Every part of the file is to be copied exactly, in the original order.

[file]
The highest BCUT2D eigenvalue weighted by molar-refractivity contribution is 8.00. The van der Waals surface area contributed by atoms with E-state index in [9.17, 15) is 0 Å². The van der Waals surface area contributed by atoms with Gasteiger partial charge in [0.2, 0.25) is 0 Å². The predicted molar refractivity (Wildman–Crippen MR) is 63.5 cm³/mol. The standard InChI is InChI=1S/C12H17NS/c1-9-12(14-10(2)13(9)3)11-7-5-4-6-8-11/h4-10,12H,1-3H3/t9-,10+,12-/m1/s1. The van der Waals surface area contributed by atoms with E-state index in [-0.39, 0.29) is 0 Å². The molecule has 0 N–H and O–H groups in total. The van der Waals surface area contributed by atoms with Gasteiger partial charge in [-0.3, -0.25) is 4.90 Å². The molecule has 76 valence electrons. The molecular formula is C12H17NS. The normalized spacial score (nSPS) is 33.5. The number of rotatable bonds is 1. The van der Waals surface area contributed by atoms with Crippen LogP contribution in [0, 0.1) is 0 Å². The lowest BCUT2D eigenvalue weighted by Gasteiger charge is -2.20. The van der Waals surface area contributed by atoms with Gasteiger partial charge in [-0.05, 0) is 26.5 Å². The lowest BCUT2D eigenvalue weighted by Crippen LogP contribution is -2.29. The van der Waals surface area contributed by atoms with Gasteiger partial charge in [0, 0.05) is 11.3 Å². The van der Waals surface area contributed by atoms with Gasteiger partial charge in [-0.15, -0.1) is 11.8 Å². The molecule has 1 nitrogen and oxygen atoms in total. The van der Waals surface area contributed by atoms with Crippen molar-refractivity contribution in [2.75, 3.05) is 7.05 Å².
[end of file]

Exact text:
The highest BCUT2D eigenvalue weighted by molar-refractivity contribution is 8.00. The van der Waals surface area contributed by atoms with E-state index in [9.17, 15) is 0 Å². The van der Waals surface area contributed by atoms with Gasteiger partial charge in [0.2, 0.25) is 0 Å². The predicted molar refractivity (Wildman–Crippen MR) is 63.5 cm³/mol. The standard InChI is InChI=1S/C12H17NS/c1-9-12(14-10(2)13(9)3)11-7-5-4-6-8-11/h4-10,12H,1-3H3/t9-,10+,12-/m1/s1. The van der Waals surface area contributed by atoms with E-state index in [-0.39, 0.29) is 0 Å². The molecule has 0 N–H and O–H groups in total. The van der Waals surface area contributed by atoms with Gasteiger partial charge in [-0.3, -0.25) is 4.90 Å². The molecule has 76 valence electrons. The molecular formula is C12H17NS. The normalized spacial score (nSPS) is 33.5. The number of rotatable bonds is 1. The van der Waals surface area contributed by atoms with Crippen LogP contribution in [0, 0.1) is 0 Å². The lowest BCUT2D eigenvalue weighted by Gasteiger charge is -2.20. The van der Waals surface area contributed by atoms with Gasteiger partial charge in [-0.05, 0) is 26.5 Å². The lowest BCUT2D eigenvalue weighted by Crippen LogP contribution is -2.29. The van der Waals surface area contributed by atoms with Gasteiger partial charge in [0, 0.05) is 11.3 Å². The van der Waals surface area contributed by atoms with Gasteiger partial charge in [-0.15, -0.1) is 11.8 Å². The molecule has 1 nitrogen and oxygen atoms in total. The van der Waals surface area contributed by atoms with Crippen molar-refractivity contribution in [2.75, 3.05) is 7.05 Å².